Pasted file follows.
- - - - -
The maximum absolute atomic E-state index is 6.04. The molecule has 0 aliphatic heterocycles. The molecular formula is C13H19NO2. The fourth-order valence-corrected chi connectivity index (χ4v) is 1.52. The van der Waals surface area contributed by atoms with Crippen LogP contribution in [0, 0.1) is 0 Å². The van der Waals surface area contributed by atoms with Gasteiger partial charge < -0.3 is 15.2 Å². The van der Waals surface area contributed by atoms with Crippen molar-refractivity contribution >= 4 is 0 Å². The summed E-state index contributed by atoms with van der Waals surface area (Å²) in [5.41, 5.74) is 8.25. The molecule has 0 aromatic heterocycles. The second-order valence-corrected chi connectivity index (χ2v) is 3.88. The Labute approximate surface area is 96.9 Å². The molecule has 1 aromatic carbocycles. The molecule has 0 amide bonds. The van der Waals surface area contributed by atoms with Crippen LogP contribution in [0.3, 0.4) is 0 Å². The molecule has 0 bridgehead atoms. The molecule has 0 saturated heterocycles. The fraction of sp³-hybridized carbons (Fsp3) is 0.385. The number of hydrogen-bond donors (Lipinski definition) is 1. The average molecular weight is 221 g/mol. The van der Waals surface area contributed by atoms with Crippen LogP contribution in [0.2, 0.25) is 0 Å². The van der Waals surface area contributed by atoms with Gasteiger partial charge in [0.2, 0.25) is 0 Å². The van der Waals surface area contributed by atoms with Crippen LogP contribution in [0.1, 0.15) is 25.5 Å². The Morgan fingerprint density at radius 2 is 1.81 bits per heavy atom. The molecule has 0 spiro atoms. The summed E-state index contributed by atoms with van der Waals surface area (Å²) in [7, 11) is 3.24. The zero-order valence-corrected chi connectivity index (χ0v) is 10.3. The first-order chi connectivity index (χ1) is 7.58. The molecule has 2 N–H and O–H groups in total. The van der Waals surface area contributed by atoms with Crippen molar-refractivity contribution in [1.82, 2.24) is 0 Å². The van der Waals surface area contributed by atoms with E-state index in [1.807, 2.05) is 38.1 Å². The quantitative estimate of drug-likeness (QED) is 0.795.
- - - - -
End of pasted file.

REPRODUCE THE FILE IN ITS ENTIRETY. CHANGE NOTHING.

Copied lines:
The maximum absolute atomic E-state index is 6.04. The molecule has 0 aliphatic heterocycles. The molecular formula is C13H19NO2. The fourth-order valence-corrected chi connectivity index (χ4v) is 1.52. The van der Waals surface area contributed by atoms with Crippen LogP contribution in [0, 0.1) is 0 Å². The van der Waals surface area contributed by atoms with Gasteiger partial charge < -0.3 is 15.2 Å². The van der Waals surface area contributed by atoms with Crippen molar-refractivity contribution >= 4 is 0 Å². The summed E-state index contributed by atoms with van der Waals surface area (Å²) in [5.41, 5.74) is 8.25. The molecule has 0 aromatic heterocycles. The second-order valence-corrected chi connectivity index (χ2v) is 3.88. The Labute approximate surface area is 96.9 Å². The molecule has 1 aromatic carbocycles. The molecule has 0 amide bonds. The van der Waals surface area contributed by atoms with Crippen LogP contribution in [0.3, 0.4) is 0 Å². The molecule has 0 bridgehead atoms. The molecule has 0 saturated heterocycles. The fraction of sp³-hybridized carbons (Fsp3) is 0.385. The number of hydrogen-bond donors (Lipinski definition) is 1. The average molecular weight is 221 g/mol. The van der Waals surface area contributed by atoms with Crippen LogP contribution in [0.2, 0.25) is 0 Å². The van der Waals surface area contributed by atoms with Gasteiger partial charge in [0.2, 0.25) is 0 Å². The van der Waals surface area contributed by atoms with Crippen LogP contribution in [0.1, 0.15) is 25.5 Å². The Morgan fingerprint density at radius 2 is 1.81 bits per heavy atom. The molecule has 0 spiro atoms. The summed E-state index contributed by atoms with van der Waals surface area (Å²) in [7, 11) is 3.24. The zero-order valence-corrected chi connectivity index (χ0v) is 10.3. The first-order chi connectivity index (χ1) is 7.58. The molecule has 2 N–H and O–H groups in total. The van der Waals surface area contributed by atoms with Crippen molar-refractivity contribution in [1.82, 2.24) is 0 Å². The van der Waals surface area contributed by atoms with E-state index in [1.807, 2.05) is 38.1 Å². The quantitative estimate of drug-likeness (QED) is 0.795.